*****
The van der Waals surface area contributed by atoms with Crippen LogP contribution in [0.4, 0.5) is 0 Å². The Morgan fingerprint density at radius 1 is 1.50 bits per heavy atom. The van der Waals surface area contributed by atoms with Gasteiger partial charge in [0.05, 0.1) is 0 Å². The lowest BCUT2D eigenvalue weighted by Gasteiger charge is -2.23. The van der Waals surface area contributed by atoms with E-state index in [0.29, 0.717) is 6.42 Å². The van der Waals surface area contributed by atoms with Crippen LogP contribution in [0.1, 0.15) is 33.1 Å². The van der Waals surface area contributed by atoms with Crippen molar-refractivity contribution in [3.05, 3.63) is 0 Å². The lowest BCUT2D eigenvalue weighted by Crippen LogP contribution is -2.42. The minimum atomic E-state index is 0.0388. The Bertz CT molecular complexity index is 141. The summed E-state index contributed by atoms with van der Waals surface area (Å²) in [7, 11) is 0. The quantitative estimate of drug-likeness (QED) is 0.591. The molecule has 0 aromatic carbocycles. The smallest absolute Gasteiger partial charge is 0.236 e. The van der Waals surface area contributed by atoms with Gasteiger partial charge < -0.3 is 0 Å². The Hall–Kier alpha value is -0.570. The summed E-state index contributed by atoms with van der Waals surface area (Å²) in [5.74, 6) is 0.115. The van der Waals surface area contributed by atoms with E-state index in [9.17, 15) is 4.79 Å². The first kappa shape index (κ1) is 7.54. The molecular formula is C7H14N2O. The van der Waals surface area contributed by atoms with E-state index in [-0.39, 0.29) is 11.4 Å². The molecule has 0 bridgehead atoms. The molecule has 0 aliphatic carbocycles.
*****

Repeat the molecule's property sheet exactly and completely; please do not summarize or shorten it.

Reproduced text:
The van der Waals surface area contributed by atoms with Crippen LogP contribution in [0.4, 0.5) is 0 Å². The Morgan fingerprint density at radius 1 is 1.50 bits per heavy atom. The van der Waals surface area contributed by atoms with Gasteiger partial charge in [0.05, 0.1) is 0 Å². The lowest BCUT2D eigenvalue weighted by Gasteiger charge is -2.23. The van der Waals surface area contributed by atoms with E-state index in [0.29, 0.717) is 6.42 Å². The van der Waals surface area contributed by atoms with Crippen LogP contribution in [0.1, 0.15) is 33.1 Å². The van der Waals surface area contributed by atoms with Crippen molar-refractivity contribution in [3.05, 3.63) is 0 Å². The lowest BCUT2D eigenvalue weighted by Crippen LogP contribution is -2.42. The minimum atomic E-state index is 0.0388. The Bertz CT molecular complexity index is 141. The summed E-state index contributed by atoms with van der Waals surface area (Å²) in [7, 11) is 0. The quantitative estimate of drug-likeness (QED) is 0.591. The molecule has 0 aromatic carbocycles. The smallest absolute Gasteiger partial charge is 0.236 e. The van der Waals surface area contributed by atoms with Gasteiger partial charge < -0.3 is 0 Å². The Hall–Kier alpha value is -0.570. The summed E-state index contributed by atoms with van der Waals surface area (Å²) in [5.74, 6) is 0.115. The van der Waals surface area contributed by atoms with E-state index in [9.17, 15) is 4.79 Å². The first kappa shape index (κ1) is 7.54. The molecular formula is C7H14N2O. The van der Waals surface area contributed by atoms with E-state index in [-0.39, 0.29) is 11.4 Å². The molecule has 0 bridgehead atoms. The molecule has 0 aliphatic carbocycles.